Just a few inputs from me:

  • I am sure I have told you that Neshmama was on route to the UK to begin his university studies when Idi Amin announced the expulsion of the Asians from Uganda. This resulted in him being detained at Heathrow for a few days and then ‘shoved’ back to Uganda. As you know, he never did continue his education and started earning the necessary wages for the benefit of the rest of the family.
  • I guess Atishmama takes after me for being a poor traveler. I was sick throughout my flight from Entebbe to London (my first)! Those flight attendants deserved a big box of chocolates from me!
    • My legs nearly turned to jelly when Lalitaba phoned me at my bedsitter from Nanukaka’s house on that first day. That was the first time we had talked with each other in nearly 10 months.

      Family heirloom?
      Family heirloom?
  • They all came to meet me in Balham after their arrival in the UK. I have this lovely picture of Achalamasi crossing the road and swinging a small tan suitcase. I found out later, that like the chancellors ‘Budget Briefcase’, this was an important briefcase that contained all our official credentials.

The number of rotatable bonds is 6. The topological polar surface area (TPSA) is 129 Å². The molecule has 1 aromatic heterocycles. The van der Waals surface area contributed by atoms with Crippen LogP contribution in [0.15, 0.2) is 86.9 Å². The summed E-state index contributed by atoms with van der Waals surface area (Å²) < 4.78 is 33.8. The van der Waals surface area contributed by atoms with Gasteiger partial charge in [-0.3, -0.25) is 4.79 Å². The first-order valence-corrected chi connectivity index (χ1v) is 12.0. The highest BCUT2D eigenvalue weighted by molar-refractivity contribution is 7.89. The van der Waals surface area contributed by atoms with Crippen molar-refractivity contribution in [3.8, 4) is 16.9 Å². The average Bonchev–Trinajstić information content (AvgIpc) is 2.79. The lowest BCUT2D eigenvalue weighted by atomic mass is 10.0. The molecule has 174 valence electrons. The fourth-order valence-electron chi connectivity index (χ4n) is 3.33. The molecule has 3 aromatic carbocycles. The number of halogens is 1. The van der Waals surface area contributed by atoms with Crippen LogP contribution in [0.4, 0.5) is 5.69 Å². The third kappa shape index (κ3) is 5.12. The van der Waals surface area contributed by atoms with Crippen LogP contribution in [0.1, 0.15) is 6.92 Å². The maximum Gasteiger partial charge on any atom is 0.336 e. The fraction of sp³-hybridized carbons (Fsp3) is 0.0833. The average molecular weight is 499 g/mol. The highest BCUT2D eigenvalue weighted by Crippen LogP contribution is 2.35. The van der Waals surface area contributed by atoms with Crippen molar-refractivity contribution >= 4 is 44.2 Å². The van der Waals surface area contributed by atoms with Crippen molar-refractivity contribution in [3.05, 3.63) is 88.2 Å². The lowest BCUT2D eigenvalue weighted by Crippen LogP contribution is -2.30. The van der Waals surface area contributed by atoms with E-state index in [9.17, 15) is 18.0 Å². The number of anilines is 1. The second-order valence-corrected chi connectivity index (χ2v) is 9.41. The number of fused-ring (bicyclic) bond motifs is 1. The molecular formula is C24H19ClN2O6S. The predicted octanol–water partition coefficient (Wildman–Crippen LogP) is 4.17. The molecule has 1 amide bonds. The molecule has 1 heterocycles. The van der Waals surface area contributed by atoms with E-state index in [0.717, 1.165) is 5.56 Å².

• Dada eventually found jobs for both of them in the industrial part of Croydon. Dada who had always been self-employed began his UK employment as a warehouse manager for an electrical company. Lalitaba with no knowledge of English, began work on the assembly line of a sweet factory.   Fridays were pay-days that included a huge bag of sweets!
  • Do please watch the YouTube clips that I have compiled. It will give you a true flavour of the plight of the refugees, whether it was 44 years ago or in the present times.
Mahatam Gandhi The Future
The Future

I am studying an online course through Futurelearn entitled ‘Switzerland in Europe’. This week has concentrated on the situation of the refugee crisis in Europe and I can imagine myself or my family at every scenario. This also brings back my subject of ‘Frame of Life‘, a concept that paves the life-path. I will revisit this subject in my next letter to you. What are your thoughts about the refugee crisis?

As this is Diwali week, I have posted a recipe for chakri ચકરી, with this letter. I doubt very much that you will get the time or even the gadget to make chakri, but I thought I would whet your appetite for our Christmas gathering. We can make it together, just like old times!